When Jim Gavin met DCU Mercy women's basketball coach Mark Ingle he was looking to pick up skills and lessons that could be transferrable to his Dublin team.
After an initial meeting on what could be learnt from basketball, Ingle began working with Gavin as Dublin's defensive specialist during a period of unprecedented success for the county.
Five years on and five All-Ireland titles later, Ingle joined The Saturday Panel and discussed his role with Gavin's historic Dublin footballers.
On his first meeting with Gavin, Ingle recalled that the former Dublin manager was predominantly interested in just how basketball players managed to find space in such compact areas.
"He spoke to me in the initial meeting about how small the court is and I said, 'Yeah, but look how big your pitch is: 150 metres x 80 metres. And you're telling me there is no room when there is loads of room.'
"So, Jim was a very smart guy, he started taking things that he thought could work in a different sport and then you put all them into practice."
"We just looked at a different way of breaking things down or adding something in from basketball and obviously then they would have to translate that into GAA."
Asked about the culture of the Dubs, Ingle explained that the emphasis amongst everyone involved in the group was purely on working harder than anyone else.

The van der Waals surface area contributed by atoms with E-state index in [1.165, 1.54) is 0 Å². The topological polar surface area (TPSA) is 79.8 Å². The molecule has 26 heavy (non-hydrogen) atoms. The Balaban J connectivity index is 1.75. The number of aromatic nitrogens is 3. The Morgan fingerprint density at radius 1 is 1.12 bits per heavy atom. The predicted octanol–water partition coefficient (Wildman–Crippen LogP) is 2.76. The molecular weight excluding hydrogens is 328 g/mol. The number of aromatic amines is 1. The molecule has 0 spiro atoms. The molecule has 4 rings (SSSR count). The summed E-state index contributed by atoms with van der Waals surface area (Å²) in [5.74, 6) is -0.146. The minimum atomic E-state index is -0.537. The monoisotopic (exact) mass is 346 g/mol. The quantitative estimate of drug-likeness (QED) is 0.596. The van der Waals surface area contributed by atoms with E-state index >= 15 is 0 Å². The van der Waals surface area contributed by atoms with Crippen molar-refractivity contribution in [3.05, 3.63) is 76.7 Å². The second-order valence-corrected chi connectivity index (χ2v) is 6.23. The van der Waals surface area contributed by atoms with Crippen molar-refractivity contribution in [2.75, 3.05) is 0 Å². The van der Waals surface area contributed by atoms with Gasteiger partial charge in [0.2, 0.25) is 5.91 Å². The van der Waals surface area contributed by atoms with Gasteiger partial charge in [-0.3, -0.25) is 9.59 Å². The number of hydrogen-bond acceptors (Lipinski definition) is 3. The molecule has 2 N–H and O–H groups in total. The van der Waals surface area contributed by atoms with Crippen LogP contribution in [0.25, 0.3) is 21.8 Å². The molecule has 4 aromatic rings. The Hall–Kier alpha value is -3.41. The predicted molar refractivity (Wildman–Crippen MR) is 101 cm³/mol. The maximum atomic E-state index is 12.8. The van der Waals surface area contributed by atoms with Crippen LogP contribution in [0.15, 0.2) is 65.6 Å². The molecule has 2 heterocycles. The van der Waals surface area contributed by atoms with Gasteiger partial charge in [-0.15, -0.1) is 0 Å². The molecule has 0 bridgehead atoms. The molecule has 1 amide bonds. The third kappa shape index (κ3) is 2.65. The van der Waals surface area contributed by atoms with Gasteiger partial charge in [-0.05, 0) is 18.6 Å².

"There is a hell of a lot of work done. I have seen all the coaches, Jim and his staff, and the number of hours they put in.
"I was getting calls from Jim, no lying, at like 12:45 am: 'Could you come down and do some work on the video', because he was coming back from a trip and he'd be there until four or five in the morning.
"So, I've seen the work that he did. I've seen the coaches that have come in. I've seen the soccer coaches come in.
"There has been an awful lot of people involved in it, it's all well documented in the papers. So it's not just a culture, there's coaching going on, there's training going on, strength and conditioning going on."
Asked what one of the key things Gaelic footballers can learn from basketball, Ingle referenced a lot of footballers' habit of immediately running upon catching a pass.
"The first thing I would do if I was producing a Gaelic footballer from scratch, I'd get him to stop when he catches the ball and look because they don't, they catch and they run.
"Sometimes they run into trouble and sometimes they are so strong they can run through two or three players but what I would get them to do is stop look and pick out a pass."